Financial realities make Spanish Open less of a draw than in past

MADRID, SPAIN - APRIL 15: Jon Rahm of Spain kisses his girlfriend Kelley Cahill while holding the trophy after winning the Open de Espana during Day Four of the Open de Espana at Centro Nacional de Golf on April 15, 2018 in Madrid, Spain. (Photo by Ross Kinnaird/Getty Images) Ross Kinnaird/Getty Images

Financial realities make Spanish Open less of a draw than in past

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Financial realities make Spanish Open less of a draw than in past

Thomas Bjorn overcame a far stronger field to win the 1998 Spanish Open than the one Jon Rahm beat at Centro Nacional de Golf on Sunday. Getting Europe’s big stars to play in traditional tournaments such as the Spanish Open is not as easy as it was 20 years ago.

Rahm was just one of two players from the Official World Golf Ranking top 50 to tee it up in Madrid last week as the Spanish Open returned to the European Tour schedule after a one-year absence. The World No. 4 (projected to move to No. 3 after the victory) had No. 24 Rafa Cabrera Bello for company. The two Spaniards deserve credit for returning from the Masters to tee it up in their home Open.

Japan’s Yusaku Miyazato was the next highest-ranked player at No. 60. Five other top-100 players journeyed to the Spanish capital: runner-up Paul Dunne (76), Seungsu Han (82), Hideto Tanihara (84), Eddie Pepperell (92) and Matt Wallace (94). It’s a far cry from what European Ryder Cup captain Bjorn faced at Real Club de Golf El Pratt near Barcelona to win his third European title.

Jose Maria Olazabal, Ian Woosnam, Seve Ballesteros and Bernhard Langer all challenged Bjorn in 1998. Nick Faldo and Sandy Lyle were the only two players missing from Europe’s big six. Seasoned Ryder Cup players Sam Torrance, Mark James and Howard Clark played.

Sergio Garcia received an invitation to play in 1998 as an amateur and finished T-34. Garcia, the 2002 Spanish Open champion, didn’t play this year, although he did play in the previous four after a 10-year absence.

The thought of Seve Ballesteros or Jose Maria Olazabal missing the Spanish Open for 10 consecutive years was unthinkable. It was a big tournament back then. Indeed, for many years it was the traditional season opener before former European chief executive Ken Schofield jumped at the chance to start the season in Dubai.

Ballesteros won his home Open three times. Langer was a two-time winner. Faldo includes it among his 30 European Tour wins. Torrance and Clark each won it once, James twice. Previous name winners include Padraig Harrington, Charl Schwartzel, Colin Montgomerie, Bernard Gallacher, Brian Barnes, Roberto de Vicenzo, Ramon Sota, Peter Thomson, Peter Alliss and Max Faulkner. Arnold Palmer won in 1975.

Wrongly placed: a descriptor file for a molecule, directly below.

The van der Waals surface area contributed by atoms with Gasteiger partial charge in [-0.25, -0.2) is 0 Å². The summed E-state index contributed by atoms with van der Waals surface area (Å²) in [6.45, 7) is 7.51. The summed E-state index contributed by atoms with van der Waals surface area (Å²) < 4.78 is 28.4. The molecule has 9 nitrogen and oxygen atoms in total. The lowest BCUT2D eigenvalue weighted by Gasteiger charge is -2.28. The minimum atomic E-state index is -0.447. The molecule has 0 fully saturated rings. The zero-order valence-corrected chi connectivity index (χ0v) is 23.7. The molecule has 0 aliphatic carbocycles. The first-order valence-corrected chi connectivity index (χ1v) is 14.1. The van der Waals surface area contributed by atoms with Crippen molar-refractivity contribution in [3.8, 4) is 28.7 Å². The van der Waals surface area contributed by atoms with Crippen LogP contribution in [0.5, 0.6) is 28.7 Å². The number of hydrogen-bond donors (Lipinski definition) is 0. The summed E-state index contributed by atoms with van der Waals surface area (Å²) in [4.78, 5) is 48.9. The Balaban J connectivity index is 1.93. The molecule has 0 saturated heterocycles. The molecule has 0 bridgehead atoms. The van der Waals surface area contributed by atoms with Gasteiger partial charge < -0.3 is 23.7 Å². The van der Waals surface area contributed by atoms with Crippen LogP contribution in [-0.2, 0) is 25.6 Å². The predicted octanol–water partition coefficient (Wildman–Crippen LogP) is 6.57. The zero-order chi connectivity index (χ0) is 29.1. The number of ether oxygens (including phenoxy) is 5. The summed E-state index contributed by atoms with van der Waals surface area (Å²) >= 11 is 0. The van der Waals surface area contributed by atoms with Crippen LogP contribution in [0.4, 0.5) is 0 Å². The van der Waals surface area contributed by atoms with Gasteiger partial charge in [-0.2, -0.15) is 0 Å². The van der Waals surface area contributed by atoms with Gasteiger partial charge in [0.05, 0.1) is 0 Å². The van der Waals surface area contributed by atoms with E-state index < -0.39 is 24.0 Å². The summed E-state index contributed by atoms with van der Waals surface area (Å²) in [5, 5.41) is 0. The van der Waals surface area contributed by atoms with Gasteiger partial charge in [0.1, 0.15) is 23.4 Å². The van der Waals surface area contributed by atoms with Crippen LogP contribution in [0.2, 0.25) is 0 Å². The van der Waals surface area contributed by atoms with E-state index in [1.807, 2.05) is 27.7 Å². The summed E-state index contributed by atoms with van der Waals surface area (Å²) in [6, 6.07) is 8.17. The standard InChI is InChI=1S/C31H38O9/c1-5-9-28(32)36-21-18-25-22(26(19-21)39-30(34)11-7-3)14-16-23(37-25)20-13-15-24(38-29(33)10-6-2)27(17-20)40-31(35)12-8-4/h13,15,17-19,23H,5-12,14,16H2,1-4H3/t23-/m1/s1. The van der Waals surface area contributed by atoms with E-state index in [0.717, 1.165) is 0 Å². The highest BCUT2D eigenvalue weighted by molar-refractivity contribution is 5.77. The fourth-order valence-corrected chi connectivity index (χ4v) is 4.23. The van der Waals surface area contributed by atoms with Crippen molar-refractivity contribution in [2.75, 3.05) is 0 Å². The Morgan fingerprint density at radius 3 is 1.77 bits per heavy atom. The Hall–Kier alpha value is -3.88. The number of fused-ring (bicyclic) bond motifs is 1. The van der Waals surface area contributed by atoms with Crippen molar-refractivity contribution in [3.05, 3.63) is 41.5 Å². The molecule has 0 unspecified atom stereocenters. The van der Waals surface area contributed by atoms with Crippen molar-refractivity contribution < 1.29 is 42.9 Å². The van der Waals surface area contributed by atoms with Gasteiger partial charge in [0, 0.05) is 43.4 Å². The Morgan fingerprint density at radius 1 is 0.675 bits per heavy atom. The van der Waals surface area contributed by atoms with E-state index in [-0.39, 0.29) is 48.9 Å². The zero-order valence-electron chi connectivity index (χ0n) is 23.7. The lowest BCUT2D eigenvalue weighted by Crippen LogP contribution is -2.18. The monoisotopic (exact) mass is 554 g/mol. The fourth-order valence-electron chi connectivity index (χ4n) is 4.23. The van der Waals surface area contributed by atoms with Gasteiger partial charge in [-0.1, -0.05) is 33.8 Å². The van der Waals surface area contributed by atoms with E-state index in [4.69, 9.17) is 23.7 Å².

A big-name American winning the Spanish Open any time in the near future is a non-starter. Except for players such as Rahm, Garcia and Cabrera Bello, who are compelled to play in their home Open, don’t even expect a star European to win the Spanish Open soon. The Spanish Golf Federation will be jumping for joy that Rahm won in his debut. They’ll hope the powerful Spaniard returns every year.

Truth is, the Spanish Open is like many other once-great tournaments. It just doesn’t register on the schedules of Europe’s elite players. Why should it? Why would the crème de la crème play in a $1.8 million event when they can tee it up in tournaments worth a minimum of $7 million in the Rolex Series, along with the majors and WGCs?

Appearance money might also affect Rahm’s future participation. He’s now such a household name, he can command appearance money to play in tournaments such as the Abu Dhabi HSBC Championship, the Omega Dubai Desert Classic, UBS Hong Kong Open and other events that shell out huge wads of cash to lure the stars.

Garcia, Rory McIlroy, Justin Rose, Henrik Stenson and others play for sponsors willing to pay them extra just to turn up. And who can blame them? The smart move the European Tour made a few years ago was compelling its members to play at least one event per season in their homeland to maintain membership.

So the Spanish Open has a chance to get Rahm back on a consistent basis, but not European stars from other nations unless it can come up with the cash to turn the Spanish Open into a Rolex Series event. It’s the way of the world: Money talks and stars walk. I’m just not sure it’s something to be celebrated. Gwk

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